If you happened upon the Esplanade Hotel tonight you would have witnessed a lengthy queue comprised of every type of fan. From the basketball top donning metal-core fan, to the staunchest metal-head, to the biggest nerd, to even the most casually dressed of folk. Periphery’s reach alone should be enough reason to give them some credit.
While not seeing a great deal of Crossfaith t-shirts around, the Gershwin Room was packed early on and very receptive when the Japanese metal-core band hit the stage with an industrialized version of Strauss’ “Also sprach Zarathustra” (which you might know as that opening music from 2001: A Space Odyssey). It then became apparent why the two bands were paired together for this Sidewave, as Crossfaith also employed Electronica elements in their compositions. The glaring difference being that this band could be described as equal parts Pendulum and Parkway Drive, whereas Periphery’s use of synths is merely complementary.
It seemed at times they would lose the crowd whenever the music tipped too far into the realms of trance, but their unrelenting energy was nothing short of jaw dropping and resulted in multiple circle pits and walls of death from the word go. At times the overbearing synths would cause the mix to be washy, robbing the guitars of their punch and the crowd response could be gauged in relation to this. However their brand of electro-metal-core-by-numbers was enough to keep the attendance energized, despite the occasional reluctant crowd participation. Their reception upon finishing sounded more like “Well done” as opposed to “Thanks for finishing”.
After Crossfaith departed, in contrastingly un-rock star like fashion, Periphery’s Misha Mansoor could be seen wandering the stage with his beer, casually checking his own equipment and chatting with fans. Read any track listing from them and you’ll see this is typical of their attitude towards not taking themselves too seriously.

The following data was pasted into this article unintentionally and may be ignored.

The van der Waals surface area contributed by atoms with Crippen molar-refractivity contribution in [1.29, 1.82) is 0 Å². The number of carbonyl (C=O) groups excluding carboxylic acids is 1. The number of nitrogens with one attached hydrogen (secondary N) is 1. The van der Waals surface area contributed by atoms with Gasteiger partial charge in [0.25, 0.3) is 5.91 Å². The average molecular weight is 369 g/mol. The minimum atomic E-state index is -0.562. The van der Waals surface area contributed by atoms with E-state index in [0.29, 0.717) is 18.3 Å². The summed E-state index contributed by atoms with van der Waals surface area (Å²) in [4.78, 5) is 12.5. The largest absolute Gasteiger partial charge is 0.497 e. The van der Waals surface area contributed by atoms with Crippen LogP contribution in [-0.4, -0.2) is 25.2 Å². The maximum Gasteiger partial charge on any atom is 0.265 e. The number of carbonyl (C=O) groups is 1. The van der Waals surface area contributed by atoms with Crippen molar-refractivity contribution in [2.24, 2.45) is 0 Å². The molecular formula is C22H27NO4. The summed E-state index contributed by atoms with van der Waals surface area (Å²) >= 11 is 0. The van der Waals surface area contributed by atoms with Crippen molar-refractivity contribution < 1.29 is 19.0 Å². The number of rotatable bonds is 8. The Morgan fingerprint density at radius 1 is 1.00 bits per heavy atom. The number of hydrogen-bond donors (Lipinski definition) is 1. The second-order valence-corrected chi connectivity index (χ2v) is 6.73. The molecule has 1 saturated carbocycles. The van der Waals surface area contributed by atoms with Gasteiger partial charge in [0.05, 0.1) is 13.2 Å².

It would be unfair to expect Periphery to live up to the incomparable energy of Crossfaith given the absurdly technical nature of Periphery’s music, but that didn’t mean they were statues either. Their presence varied from neatly synced head-bangs, to just plain goofing around and understandable moments of focus where required. The bulk of the on stage energy was carried by front-man Spencer Sotelo. The aftermath of Periphery’s previous tour resulted in reports of English Djent’ers Tesseract ‘wiping the floor with Periphery’, largely in part due to Sotelo’s poor vocal performance (apparently due to bronchitis). Despite the large amounts of talent in the band, Sotelo would have to be a highlight this time. His metal growls were executed powerfully and belting melodies in songs such as ‘Facepalm Mute’ and ‘Ragnarok’ were nailed effortlessly and without falter (apart from a slip up in ‘Icarus Lives’ which was promptly laughed off by Sotelo). Someone’s been practicing. Once again, the more densely layered songs suffered in the mix but not to the point where the overall show lacked as a result, the band’s hyper-produced material was replicated faithfully, barring the classy Red Hot Chili Peppers insert during the ‘Make Total Destroy’ bridge.
It was hard to tell if everyone was worn out towards the end, or just stunned after a performance of the fifteen-minute epic ‘Race Car’ as their encore, but once they finished, the reaction said it all. Two wonderfully executed performances by two world-class bands.
Photos by SILK Imagery